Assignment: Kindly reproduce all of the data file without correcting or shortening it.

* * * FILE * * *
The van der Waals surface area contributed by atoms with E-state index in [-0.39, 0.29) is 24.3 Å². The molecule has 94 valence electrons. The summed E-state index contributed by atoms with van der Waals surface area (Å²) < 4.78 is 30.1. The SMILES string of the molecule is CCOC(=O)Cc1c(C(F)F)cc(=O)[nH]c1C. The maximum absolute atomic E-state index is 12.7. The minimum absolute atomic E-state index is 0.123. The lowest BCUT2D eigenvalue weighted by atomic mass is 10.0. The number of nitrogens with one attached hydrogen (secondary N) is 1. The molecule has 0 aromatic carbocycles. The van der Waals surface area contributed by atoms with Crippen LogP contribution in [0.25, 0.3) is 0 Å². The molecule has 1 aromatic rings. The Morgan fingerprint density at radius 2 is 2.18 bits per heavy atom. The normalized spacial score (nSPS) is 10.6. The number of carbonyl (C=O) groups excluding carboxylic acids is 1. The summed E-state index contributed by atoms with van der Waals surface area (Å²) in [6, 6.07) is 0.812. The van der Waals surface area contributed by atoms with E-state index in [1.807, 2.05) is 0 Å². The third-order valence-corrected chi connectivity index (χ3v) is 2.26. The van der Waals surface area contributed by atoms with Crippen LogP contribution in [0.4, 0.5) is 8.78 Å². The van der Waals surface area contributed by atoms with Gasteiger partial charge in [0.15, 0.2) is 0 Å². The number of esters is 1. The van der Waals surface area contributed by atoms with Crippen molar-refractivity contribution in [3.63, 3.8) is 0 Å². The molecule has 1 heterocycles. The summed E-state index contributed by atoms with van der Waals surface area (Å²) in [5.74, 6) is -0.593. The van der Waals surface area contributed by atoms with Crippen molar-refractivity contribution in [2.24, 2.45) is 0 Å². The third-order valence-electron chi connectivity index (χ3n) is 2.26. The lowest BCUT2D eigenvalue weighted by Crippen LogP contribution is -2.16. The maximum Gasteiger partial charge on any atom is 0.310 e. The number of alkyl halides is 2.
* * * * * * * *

The van der Waals surface area contributed by atoms with E-state index in [-0.39, 0.29) is 24.3 Å². The molecule has 94 valence electrons. The summed E-state index contributed by atoms with van der Waals surface area (Å²) < 4.78 is 30.1. The SMILES string of the molecule is CCOC(=O)Cc1c(C(F)F)cc(=O)[nH]c1C. The maximum absolute atomic E-state index is 12.7. The minimum absolute atomic E-state index is 0.123. The lowest BCUT2D eigenvalue weighted by atomic mass is 10.0. The number of nitrogens with one attached hydrogen (secondary N) is 1. The molecule has 0 aromatic carbocycles. The van der Waals surface area contributed by atoms with Crippen LogP contribution in [0.25, 0.3) is 0 Å². The molecule has 1 aromatic rings. The Morgan fingerprint density at radius 2 is 2.18 bits per heavy atom. The normalized spacial score (nSPS) is 10.6. The number of carbonyl (C=O) groups excluding carboxylic acids is 1. The summed E-state index contributed by atoms with van der Waals surface area (Å²) in [6, 6.07) is 0.812. The van der Waals surface area contributed by atoms with E-state index in [1.807, 2.05) is 0 Å². The third-order valence-corrected chi connectivity index (χ3v) is 2.26. The van der Waals surface area contributed by atoms with Crippen LogP contribution in [0.4, 0.5) is 8.78 Å². The van der Waals surface area contributed by atoms with Gasteiger partial charge in [0.15, 0.2) is 0 Å². The number of esters is 1. The van der Waals surface area contributed by atoms with Crippen molar-refractivity contribution in [3.63, 3.8) is 0 Å². The molecule has 1 heterocycles. The summed E-state index contributed by atoms with van der Waals surface area (Å²) in [5.74, 6) is -0.593. The van der Waals surface area contributed by atoms with Crippen molar-refractivity contribution in [2.24, 2.45) is 0 Å². The third-order valence-electron chi connectivity index (χ3n) is 2.26. The lowest BCUT2D eigenvalue weighted by Crippen LogP contribution is -2.16. The maximum Gasteiger partial charge on any atom is 0.310 e. The number of alkyl halides is 2.